The errors that qualify you for Innocent Spouse status aren’t just simple mistakes; your spouse had to have known they were lying on your tax return when it was submitted.
Some examples of lies in filing a tax return include:
- Leaving out income earned from a second job or “side gig” for the purpose of decreasing tax liability
- An expense claimed as a deduction was never paid for, such as claiming $5,000 for “advertising” for a small business but never paying a vendor that money
- Claiming an expense that is not deductible as credit, such as claiming a “business fee” deduction that was really to pay state fines or something else that doesn’t qualify as a deduction
- Claiming a deduction for something that can’t be proven, such as claiming a “home security system” to protect the home office when the money really was spent on general household goods and expenses
And you can’t have known that your spouse lied on your tax returns until after they were filed in order to qualify for Innocent Spouse status.
If you can prove that your spouse willfully lied on your tax returns and that you had no knowledge of the lie until after you’d signed it, the IRS believes you shouldn’t be subject to any penalties that result from the lies.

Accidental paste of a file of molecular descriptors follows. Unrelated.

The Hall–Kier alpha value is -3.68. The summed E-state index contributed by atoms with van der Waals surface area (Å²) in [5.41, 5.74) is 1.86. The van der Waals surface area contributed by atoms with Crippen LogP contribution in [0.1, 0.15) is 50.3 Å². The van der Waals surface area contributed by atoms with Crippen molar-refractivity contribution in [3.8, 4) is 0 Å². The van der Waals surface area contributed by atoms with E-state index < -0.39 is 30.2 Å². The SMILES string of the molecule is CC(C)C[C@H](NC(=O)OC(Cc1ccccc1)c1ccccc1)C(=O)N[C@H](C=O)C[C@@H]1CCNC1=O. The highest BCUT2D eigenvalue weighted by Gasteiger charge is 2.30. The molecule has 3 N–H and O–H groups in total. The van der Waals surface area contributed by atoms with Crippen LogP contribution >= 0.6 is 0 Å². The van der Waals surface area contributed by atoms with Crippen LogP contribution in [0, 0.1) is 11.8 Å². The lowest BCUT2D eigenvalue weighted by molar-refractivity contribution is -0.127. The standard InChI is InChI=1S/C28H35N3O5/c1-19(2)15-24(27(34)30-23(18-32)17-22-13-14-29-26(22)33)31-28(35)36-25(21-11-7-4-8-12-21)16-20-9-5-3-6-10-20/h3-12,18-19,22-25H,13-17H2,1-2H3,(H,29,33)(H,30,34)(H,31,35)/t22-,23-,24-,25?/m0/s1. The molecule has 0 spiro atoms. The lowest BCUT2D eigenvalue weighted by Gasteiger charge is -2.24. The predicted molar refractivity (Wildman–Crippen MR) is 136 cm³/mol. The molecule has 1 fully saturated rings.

How Do You File For Innocent Spouse Relief?
To request innocent spouse relief from the IRS, you need to file Form 8857. If you are requesting relief from more than six tax years, you will need to file an additional Form 8857.
File your Form 8857 as soon as you are aware of the errors your spouse made on your tax returns. You can be made aware of these errors after the IRS has examined your tax return and proposed increasing your tax liability, or the IRS can send you a notice.
You have two years from the IRS’s first attempt to collect on this new tax debt to file your Form 8857, so don’t delay filing if you don’t have all the documentation to back up your innocent spouse claims.